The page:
How to Test Small Batteries

By Stephen Benham
your small battery, voltage, current, a multimeter
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Batteries, large or small, produce electricity which is measured in voltage and milliamp hours. Voltage is the force and remains fairly constant until the battery is nearly discharged. Milliamp hours are the current and reduce as the battery discharges. Test your small batteries using a multimeter to determine if the battery is producing the correct voltage and how long you can expect it to last before you need to replace or recharge it.

Look on the label of the small battery to find out the voltage and milliamp hours. Write down the two figures on a sheet of paper.

Turn on your multimeter. Set it to measure voltage.

Place the metal sensors on the end of the red and black wires from the meter onto the positive and negative terminals of the small battery. The sensor on the end of the red wires goes to the positive terminal and the sensor on the end of the black wire goes to the negative terminal.

Look at the meter display. If the voltage is near 20 percent less than the figure you wrote down it means your battery is nearly discharged, so you need to replace it or recharge it. Remove the sensors from the small battery terminals.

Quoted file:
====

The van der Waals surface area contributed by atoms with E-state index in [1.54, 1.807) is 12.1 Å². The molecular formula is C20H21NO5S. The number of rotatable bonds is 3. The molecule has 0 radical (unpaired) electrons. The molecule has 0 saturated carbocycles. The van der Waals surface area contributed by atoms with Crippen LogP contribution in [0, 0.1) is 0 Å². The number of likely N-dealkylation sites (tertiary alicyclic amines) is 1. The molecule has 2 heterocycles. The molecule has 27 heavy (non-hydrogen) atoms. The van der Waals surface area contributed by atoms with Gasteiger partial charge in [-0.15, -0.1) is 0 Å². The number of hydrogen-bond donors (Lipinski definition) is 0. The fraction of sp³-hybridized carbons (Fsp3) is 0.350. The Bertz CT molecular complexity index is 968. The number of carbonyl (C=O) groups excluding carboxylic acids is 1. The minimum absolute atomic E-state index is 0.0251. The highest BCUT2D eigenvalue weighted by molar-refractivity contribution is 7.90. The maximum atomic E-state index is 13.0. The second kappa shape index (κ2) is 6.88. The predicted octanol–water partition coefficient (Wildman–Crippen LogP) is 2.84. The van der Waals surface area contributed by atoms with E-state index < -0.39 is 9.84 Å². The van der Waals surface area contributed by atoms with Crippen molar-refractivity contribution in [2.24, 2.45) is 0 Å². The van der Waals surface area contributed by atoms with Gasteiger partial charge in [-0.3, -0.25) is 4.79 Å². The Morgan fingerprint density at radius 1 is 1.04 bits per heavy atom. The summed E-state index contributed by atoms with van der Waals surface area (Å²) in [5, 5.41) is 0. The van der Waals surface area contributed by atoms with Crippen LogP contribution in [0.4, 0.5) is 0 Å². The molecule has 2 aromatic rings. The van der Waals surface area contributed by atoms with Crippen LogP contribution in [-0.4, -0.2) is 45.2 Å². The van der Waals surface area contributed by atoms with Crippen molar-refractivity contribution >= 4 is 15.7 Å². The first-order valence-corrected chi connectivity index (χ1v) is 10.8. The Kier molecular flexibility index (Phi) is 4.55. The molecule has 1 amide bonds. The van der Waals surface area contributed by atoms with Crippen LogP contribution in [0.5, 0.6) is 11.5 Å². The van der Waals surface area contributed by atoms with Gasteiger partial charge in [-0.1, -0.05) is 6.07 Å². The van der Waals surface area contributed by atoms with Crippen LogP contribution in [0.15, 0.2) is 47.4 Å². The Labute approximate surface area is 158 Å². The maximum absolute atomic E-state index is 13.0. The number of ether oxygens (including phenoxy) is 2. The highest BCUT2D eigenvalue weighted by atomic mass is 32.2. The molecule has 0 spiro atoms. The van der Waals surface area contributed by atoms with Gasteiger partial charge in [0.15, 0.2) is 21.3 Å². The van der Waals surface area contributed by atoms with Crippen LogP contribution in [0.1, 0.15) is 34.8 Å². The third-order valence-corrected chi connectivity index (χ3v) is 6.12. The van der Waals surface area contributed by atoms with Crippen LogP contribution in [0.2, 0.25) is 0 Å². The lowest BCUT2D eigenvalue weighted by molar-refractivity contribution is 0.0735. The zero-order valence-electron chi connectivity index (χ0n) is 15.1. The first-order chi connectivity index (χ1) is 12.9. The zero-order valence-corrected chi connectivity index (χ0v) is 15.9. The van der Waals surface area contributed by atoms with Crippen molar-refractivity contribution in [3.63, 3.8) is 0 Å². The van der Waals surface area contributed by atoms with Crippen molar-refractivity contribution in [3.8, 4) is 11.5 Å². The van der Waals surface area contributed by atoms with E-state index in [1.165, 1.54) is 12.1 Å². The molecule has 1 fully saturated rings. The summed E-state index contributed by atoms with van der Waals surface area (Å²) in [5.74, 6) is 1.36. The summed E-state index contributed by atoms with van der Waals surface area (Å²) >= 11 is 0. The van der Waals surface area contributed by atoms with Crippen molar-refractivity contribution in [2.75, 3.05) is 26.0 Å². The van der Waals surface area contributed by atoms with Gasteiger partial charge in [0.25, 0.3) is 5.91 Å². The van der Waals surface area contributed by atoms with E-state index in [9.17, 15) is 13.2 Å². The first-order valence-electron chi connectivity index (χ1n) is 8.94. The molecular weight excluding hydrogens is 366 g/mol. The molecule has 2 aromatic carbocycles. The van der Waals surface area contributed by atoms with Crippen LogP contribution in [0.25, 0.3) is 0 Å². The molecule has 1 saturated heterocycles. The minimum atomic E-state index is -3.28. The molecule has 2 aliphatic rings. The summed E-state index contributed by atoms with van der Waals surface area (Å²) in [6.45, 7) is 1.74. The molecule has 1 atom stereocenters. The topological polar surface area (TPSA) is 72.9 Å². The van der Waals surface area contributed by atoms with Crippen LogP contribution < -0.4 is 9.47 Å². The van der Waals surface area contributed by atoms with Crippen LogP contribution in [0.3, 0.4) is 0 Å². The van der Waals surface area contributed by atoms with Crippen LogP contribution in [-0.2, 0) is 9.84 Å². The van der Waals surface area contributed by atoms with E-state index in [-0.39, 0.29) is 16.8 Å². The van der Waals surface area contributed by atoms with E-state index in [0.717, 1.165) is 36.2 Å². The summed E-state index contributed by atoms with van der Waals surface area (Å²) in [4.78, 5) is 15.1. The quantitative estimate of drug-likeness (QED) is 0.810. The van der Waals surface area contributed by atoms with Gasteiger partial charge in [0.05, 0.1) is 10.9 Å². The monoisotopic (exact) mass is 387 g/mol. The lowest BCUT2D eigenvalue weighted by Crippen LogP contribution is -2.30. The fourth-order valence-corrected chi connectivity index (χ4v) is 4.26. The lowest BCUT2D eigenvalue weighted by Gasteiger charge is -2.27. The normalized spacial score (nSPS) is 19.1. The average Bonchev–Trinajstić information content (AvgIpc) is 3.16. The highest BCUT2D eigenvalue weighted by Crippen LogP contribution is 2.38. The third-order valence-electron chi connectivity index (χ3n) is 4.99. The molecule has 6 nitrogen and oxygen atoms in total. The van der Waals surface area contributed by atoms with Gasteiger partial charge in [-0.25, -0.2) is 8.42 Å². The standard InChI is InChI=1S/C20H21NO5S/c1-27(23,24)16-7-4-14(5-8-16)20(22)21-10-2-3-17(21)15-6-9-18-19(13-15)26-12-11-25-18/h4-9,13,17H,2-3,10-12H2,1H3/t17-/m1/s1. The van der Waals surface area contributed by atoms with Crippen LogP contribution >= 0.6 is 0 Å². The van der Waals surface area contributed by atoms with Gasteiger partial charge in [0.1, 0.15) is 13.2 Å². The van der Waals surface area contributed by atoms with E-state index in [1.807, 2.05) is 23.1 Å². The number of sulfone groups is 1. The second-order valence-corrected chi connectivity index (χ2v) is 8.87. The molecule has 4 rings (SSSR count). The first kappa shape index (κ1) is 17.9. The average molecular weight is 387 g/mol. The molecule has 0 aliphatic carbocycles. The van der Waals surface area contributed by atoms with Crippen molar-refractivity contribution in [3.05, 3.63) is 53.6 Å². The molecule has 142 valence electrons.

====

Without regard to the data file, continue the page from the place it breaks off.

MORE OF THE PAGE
Set your multimeter to measure milliamp hours. Place the sensors on the battery terminals as before.

Read the meter display. If it reads the same as the milliamp hours figure you wrote down earlier your battery is fully charged. If the reading is less than the figure you wrote down you can calculate the percentage charge left in the battery by dividing the meter reading by the milliamp hour number you wrote down and multiplying the result by 100. For example, if the milliamp hours on the battery label is 2,000 and the meter reading is 1,500 divide 1,500 by 2,000 to get 0.75 then multiply 0.75 by 100 which equals 75. This means your battery is 75 percent charged.

About the Author

Stephen Benham has been writing since 1999. His current articles appear on various websites. Benham has worked as an insurance research writer for Axco Services, producing reports in many countries. He has been an underwriting member at Lloyd's of London and a director of three companies. Benham has a diploma in business studies from South Essex College, U.K.